And if so, what’s wrong with you? Seriously. You’ve got issues.
Gene Rubin was on hand at Newport this year with a new Harbeth, the 30.1, offered at $6,500 and shown in a rather striking ebony veneer. I don’t have any experience with the much ballyhooed 40.1, but if the sound is better than the 30.1, then you should just get them. Because these 30.1s are great, and if those speakers are really better, then they may be the best things since sliced bread.
Gene Rubin has a winner on his hands here. A great sounding room and a refreshing break from the über-priced systems elsewhere at the show.
The new-to-me $6295 LFD NCSE 75 watt integrated amplifier, with matching $1,295 LFD Phono LE stage, provided the “middleware”. LFD is one of those hard-to-find brands, but Stereophile’s Sam Tellig raves about the sound. And based on what I heard here, yeah, “rave” makes sense. The aesthetic is really solid-looking, purposeful, but in the same almost menacing way that a Glock or a battleship is purposeful. It’s no-nonsense. Just-the-basics. But in a ready-for-nuclear-war kind of way — the LFD looks like a tank and could very probably be used to stop an anti-tank shell. I’m quite taken with it, actually. I wonder if I could wrangle me a demo? Hmmm.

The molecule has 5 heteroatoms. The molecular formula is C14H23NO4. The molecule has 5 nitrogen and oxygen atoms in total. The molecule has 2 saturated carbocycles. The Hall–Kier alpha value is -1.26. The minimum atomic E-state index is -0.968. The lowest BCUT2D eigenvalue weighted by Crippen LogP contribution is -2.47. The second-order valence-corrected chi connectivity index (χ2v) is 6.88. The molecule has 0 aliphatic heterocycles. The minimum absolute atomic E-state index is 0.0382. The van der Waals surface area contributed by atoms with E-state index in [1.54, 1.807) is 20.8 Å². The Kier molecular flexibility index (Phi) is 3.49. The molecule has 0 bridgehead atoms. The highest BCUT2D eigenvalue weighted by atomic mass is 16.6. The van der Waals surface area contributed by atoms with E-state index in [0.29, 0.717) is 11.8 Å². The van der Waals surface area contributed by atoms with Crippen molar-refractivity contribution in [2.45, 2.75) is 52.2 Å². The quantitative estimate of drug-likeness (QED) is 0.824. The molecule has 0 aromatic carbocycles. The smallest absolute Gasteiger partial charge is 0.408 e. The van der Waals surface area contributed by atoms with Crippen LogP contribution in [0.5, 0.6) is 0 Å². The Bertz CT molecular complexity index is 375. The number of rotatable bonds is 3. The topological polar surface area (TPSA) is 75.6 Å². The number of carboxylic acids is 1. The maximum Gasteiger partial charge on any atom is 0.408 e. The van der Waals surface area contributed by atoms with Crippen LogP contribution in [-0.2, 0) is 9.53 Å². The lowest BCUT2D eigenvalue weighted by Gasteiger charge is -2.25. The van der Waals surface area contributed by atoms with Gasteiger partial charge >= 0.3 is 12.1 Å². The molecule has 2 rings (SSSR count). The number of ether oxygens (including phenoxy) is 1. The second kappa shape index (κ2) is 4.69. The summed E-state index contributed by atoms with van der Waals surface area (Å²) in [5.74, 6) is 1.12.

Another new-to-me was the $7,500 Palmer 2.5 turntable with the $3,500 Audio Origami arm, here mounted with a ($1,995) Dynavector XX2 cartridge. I am really impressed with the clean lines on this turntable. The Origami is a beautiful little arm, very elegant, and the table has the Zen-thing down in a display of serious minimalism. You have to actually spin the platter to start it up! I think that’s cool.
Digital signals came from a $4k MSB Universal Media Transport and the killer $17k MSB Platinum Signature DACIV with outboard Signature power supply. This wasn’t playing while I was in the room.